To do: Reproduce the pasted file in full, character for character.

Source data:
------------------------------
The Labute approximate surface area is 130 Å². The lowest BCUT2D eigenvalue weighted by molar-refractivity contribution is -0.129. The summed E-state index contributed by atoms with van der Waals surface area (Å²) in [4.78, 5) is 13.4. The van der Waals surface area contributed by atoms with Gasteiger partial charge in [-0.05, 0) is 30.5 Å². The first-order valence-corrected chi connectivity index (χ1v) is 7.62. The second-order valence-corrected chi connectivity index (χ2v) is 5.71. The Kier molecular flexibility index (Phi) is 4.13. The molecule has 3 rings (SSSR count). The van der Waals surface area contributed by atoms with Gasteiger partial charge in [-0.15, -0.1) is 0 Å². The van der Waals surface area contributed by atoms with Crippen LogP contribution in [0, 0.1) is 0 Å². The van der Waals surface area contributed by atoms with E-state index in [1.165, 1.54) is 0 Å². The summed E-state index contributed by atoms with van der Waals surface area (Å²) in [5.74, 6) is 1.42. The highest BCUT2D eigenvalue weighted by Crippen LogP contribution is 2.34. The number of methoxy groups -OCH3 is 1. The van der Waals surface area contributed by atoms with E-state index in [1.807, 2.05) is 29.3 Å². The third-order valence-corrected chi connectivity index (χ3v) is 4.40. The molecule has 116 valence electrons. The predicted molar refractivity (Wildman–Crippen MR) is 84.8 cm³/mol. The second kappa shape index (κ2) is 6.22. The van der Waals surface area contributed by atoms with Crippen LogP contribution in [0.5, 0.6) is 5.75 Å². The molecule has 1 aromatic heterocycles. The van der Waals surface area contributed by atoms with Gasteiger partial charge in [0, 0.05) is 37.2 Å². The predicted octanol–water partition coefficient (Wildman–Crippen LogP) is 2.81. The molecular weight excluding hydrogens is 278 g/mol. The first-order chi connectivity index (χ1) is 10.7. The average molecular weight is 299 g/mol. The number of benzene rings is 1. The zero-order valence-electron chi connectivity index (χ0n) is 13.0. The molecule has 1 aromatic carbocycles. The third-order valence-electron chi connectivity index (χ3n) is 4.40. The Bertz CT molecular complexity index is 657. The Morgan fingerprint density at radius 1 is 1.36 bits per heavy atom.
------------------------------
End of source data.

The Labute approximate surface area is 130 Å². The lowest BCUT2D eigenvalue weighted by molar-refractivity contribution is -0.129. The summed E-state index contributed by atoms with van der Waals surface area (Å²) in [4.78, 5) is 13.4. The van der Waals surface area contributed by atoms with Gasteiger partial charge in [-0.05, 0) is 30.5 Å². The first-order valence-corrected chi connectivity index (χ1v) is 7.62. The second-order valence-corrected chi connectivity index (χ2v) is 5.71. The Kier molecular flexibility index (Phi) is 4.13. The molecule has 3 rings (SSSR count). The van der Waals surface area contributed by atoms with Gasteiger partial charge in [-0.15, -0.1) is 0 Å². The van der Waals surface area contributed by atoms with Crippen LogP contribution in [0, 0.1) is 0 Å². The van der Waals surface area contributed by atoms with E-state index in [1.165, 1.54) is 0 Å². The summed E-state index contributed by atoms with van der Waals surface area (Å²) in [5.74, 6) is 1.42. The highest BCUT2D eigenvalue weighted by Crippen LogP contribution is 2.34. The number of methoxy groups -OCH3 is 1. The van der Waals surface area contributed by atoms with E-state index in [1.807, 2.05) is 29.3 Å². The third-order valence-corrected chi connectivity index (χ3v) is 4.40. The molecule has 116 valence electrons. The predicted molar refractivity (Wildman–Crippen MR) is 84.8 cm³/mol. The second kappa shape index (κ2) is 6.22. The van der Waals surface area contributed by atoms with Crippen LogP contribution in [0.5, 0.6) is 5.75 Å². The molecule has 1 aromatic heterocycles. The van der Waals surface area contributed by atoms with Gasteiger partial charge in [0, 0.05) is 37.2 Å². The predicted octanol–water partition coefficient (Wildman–Crippen LogP) is 2.81. The molecular weight excluding hydrogens is 278 g/mol. The first-order chi connectivity index (χ1) is 10.7. The average molecular weight is 299 g/mol. The number of benzene rings is 1. The zero-order valence-electron chi connectivity index (χ0n) is 13.0. The molecule has 1 aromatic carbocycles. The third-order valence-electron chi connectivity index (χ3n) is 4.40. The Bertz CT molecular complexity index is 657. The Morgan fingerprint density at radius 1 is 1.36 bits per heavy atom.